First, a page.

Ney York scaffold laws and construction accidents

On Behalf of | Aug 27, 2017 | Firm News

Falls from a height and falling objects number among the more common types of construction accidents. They also bear the risk of very serious injury and even death.

New York State’s scaffolding laws, codified in Labor Law Section 240, aim to set up safeguards to protect construction workers from dangerous conditions that might lead to falls.

Violation may lead to liability in injury cases

The laws set forth requirements for fall protection procedure and equipment, weight-bearing capacity for scaffolds, placement of safety rails and openings and other specific instructions designed to make working on scaffolding safer. However, what makes New York’s protection unique is that the law imposes strict liability on a defendant who violated its provisions. Strict liability means that, unlike in most personal injury cases, a worker who gets injured under the purview of this law does not have to prove negligence.

Typically, an injured person pursuing a lawsuit must prove the defendant acted negligently and thus caused the injury. A typical defense in such cases is that the injured person caused their own injury. In construction cases, the defendant may accuse the worker of failing to follow procedure or otherwise acting carelessly.

No need to prove negligence

In a strict liability case under the scaffold law, the legal approach differs. If the law covered the type of construction project in question, the owner failed to follow the law’s safety requirements and a worker was injured in the kind of accident the law was designed to prevent, the law says the owner is liable.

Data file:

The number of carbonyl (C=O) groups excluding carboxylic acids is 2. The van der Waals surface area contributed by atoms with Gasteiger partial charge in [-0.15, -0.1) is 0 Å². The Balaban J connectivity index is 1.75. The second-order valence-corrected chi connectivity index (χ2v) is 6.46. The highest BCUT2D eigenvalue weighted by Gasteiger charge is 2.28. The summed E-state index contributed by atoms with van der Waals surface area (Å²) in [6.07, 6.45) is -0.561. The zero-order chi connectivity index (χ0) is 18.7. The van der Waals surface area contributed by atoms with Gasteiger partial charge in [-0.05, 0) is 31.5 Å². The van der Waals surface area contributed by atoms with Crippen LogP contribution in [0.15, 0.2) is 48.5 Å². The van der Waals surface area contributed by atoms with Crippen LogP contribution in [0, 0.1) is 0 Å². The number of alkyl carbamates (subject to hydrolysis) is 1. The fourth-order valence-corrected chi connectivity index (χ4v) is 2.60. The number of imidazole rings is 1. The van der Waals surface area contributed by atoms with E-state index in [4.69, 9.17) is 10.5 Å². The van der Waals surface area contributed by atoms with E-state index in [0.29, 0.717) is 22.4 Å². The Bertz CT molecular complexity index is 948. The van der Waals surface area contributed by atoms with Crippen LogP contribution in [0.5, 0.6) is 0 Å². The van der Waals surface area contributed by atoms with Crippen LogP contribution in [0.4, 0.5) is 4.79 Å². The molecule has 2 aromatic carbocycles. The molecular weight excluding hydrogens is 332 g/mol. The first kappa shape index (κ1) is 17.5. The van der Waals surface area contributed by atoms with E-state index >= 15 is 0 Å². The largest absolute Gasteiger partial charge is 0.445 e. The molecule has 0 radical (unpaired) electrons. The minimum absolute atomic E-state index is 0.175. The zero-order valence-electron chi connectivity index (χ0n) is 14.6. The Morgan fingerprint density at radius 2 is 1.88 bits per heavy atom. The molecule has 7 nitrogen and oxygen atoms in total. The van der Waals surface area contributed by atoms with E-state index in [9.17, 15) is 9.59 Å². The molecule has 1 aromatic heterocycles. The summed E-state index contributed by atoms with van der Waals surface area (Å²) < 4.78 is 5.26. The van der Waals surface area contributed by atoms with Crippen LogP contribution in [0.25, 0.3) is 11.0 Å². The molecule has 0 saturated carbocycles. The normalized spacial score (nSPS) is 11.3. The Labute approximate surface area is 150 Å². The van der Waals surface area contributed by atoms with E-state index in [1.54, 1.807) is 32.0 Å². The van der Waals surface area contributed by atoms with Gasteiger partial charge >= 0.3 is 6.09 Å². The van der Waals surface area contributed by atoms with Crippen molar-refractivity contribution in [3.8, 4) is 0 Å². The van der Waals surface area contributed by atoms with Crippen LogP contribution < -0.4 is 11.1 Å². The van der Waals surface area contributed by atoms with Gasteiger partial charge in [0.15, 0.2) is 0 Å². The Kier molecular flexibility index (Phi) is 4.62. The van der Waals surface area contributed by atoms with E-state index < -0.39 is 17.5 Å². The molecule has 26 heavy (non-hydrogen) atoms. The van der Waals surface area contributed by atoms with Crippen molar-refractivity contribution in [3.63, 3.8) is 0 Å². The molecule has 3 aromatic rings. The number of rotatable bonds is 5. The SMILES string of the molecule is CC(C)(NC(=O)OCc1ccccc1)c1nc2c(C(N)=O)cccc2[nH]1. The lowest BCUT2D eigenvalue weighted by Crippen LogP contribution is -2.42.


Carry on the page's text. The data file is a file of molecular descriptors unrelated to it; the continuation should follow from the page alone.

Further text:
The law thus eliminates arguments about whether one or both parties were negligent and whose negligence actually caused the injury. This is important due to practical considerations. The truth is that, while defendants in construction cases can be quick to point an accusatory finger at a worker’s carelessness, they themselves are often to blame for a work environment that encourages shortcuts.

You may have a better case than you think

If you or a loved one sustained a workplace accident, speaking with an experienced attorney can tell you more about your options. Do not make the mistake of assuming you do not have a case because you fear you may have contributed to the accident in some way.



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